Inspiration

As the COVID-19 pandemic spreads out all over the world, we see different strategies adopted by different countries and states, and (maybe therefore), we see different characteristics and trends in the transmission of the virus in different regions. There are lots of concerns about the future of the pandemic, and there are lots of debates about policymaking in many countries and regions.

We think that it will be interesting to model the dynamics of viral transmission and to visualize the future trend of COVID-19. Then by setting a tolerant threshold for the future mortality rate, we can find the best combination of parameters using optimization methods. Furthermore, we can model the relationship between the transmission parameters and the environmental factors such as the control policy, hospital beds, mobility, population, and so on. Once it is modeled, the effects of them on the transmission process can be explained quantitively, and the optimal set of parameters obtained above will correspond to a set of control policies with the least cost, that is, the most relaxed policy acceptable.

What it does

  1. Viral transmission model. We built a dynamic model for viral transmission using differential equations. The state-level time-series data is used in the fitting of the model. After choosing a state of interest and a time period, the transmission parameters will be optimized and outputted, and a predicted curve will show the trend of the pandemic assuming all conditions stay the same in the future.
  2. Finding the best set of parameters. With a tolerant threshold of mortality rate / infected rate in a given future period set, our algorithm can find the best set of parameters using the optimization methods. That is, the most relaxed conditions while keeping the mortality rate / infected rate under control for a given time period. In real policymaking, dynamic optimization can be of great help since it can continuously correct the model and give the optimal parameters based on the real-time data.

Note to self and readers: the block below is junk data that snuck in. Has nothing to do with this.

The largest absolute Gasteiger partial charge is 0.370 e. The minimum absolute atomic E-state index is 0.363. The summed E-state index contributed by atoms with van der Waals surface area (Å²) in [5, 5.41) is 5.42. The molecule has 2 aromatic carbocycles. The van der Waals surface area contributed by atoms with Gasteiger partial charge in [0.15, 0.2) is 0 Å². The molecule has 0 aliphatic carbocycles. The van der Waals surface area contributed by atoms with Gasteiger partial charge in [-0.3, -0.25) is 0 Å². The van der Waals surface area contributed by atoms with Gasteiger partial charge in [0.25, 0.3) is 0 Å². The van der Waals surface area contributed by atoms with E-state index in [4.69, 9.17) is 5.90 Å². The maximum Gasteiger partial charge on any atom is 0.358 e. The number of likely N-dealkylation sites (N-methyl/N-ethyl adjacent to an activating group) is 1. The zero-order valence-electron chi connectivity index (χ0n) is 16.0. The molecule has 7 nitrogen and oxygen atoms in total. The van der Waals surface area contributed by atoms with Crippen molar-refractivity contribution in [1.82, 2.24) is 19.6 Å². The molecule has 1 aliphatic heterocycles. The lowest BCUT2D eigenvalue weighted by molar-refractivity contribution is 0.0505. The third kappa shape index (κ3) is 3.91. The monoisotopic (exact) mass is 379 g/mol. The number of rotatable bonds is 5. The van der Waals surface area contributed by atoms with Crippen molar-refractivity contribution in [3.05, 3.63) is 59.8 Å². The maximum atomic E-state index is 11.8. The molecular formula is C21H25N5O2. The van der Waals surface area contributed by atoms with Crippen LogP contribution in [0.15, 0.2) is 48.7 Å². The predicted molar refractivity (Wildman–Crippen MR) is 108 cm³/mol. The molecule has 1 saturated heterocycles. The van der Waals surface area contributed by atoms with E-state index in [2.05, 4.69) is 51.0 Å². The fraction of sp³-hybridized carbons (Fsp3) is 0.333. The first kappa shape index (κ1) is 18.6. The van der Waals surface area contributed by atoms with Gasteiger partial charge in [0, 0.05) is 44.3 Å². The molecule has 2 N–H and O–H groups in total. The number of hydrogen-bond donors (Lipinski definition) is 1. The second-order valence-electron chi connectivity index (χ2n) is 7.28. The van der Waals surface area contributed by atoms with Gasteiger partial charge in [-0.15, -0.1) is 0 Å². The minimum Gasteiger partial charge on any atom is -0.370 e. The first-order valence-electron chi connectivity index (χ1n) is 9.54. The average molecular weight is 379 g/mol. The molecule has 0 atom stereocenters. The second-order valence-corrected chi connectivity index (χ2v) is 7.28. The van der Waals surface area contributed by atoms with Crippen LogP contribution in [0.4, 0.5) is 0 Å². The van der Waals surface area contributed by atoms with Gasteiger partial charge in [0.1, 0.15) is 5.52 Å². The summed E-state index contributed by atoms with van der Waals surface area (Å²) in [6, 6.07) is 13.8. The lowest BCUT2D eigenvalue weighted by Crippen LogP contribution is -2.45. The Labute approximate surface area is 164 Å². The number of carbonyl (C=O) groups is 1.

3. Modeling the relationship between the transmission parameters and environmental factors. We aim at obtaining models that are interpretive as well as predictive; in order words, we are hoping to find models that are simple, accessible and easy to be understood, so that people can gain some insights of what is significant to the way a pandemic develops; but at the same time, we are also searching for models among those explainable models that are most helpful for prediction of transmission parameters.

How we built it

Part O: Data

Data source from AWS Data Exchange:

Complementary sources:

Part I: SEIR infection model

After preprocessing, we fetched the state-level time-series data of cases, deaths, recovered, hospitalized, date, and population.

We built a viral transmission model based on the classical SEIR model with some modifications. modified SEIR model

We Assume...

  • Susceptible (S): healthy people, will be infected and turn into E after close contact with E or Q.
  • Exposed (E): infected but have no symptoms yet, infectious with a rate of $\lambda$. E will turn into I after the virus incubation period, which is 14 days on average. So we assume $\sigma = 1/14$, dE/dt (t) = dI/dt (t+14).
  • Infectious (I): infected and have symptoms. We will take the data of test_positive or cases_reported as the data of I. The severe cases will be hospitalized (H), the mild cases will be in self-quarantine (Q). I may recover or die after some time.
    • Self Quarantine (Q): have symptoms, may still have some contact with others, thus infectious with a different rate of $c\lambda$ ($0 \le c \le 1$). We also assume $Q = kI$, where $k = 1 - avg(\frac{\Delta hospitalized}{\Delta test_pos}) $
    • Hospitalized (H): have symptoms, kept in hospitals, assume no contact with S.
  • Recovered (R): recovered and immune, may turn into S again (immunity lost or virus not cleared)
  • Dead (X): dead unfortunately :(

Therefore, we have a set of differential equations to describe this process:

equations

Apply to our datasets, we have:

equations2

Running the model for each state for every 15-day period with appropriate data, we got the best parameters fitting the models for each state and time period.

Part II: backward optimization

Consider the physical meaning of all the parameters in the above SEIR model:

  • $\lambda$, $c\lambda$: infection rate, which should have a direct relationship with the strength of the control policy (how many days should people in self-quarantine stay at home, how strict should the quarantine be, how should social distancing be enforced, whether or not people are required to wear a mask, etc).
  • $\sigma$: we choose $\sigma = 1/14$ because the incubation period is 14 days on average.
  • $k$: the proportion of positive cases that are not hospitalized, which should have a relationship with the current medical resources such as the number of hospital beds.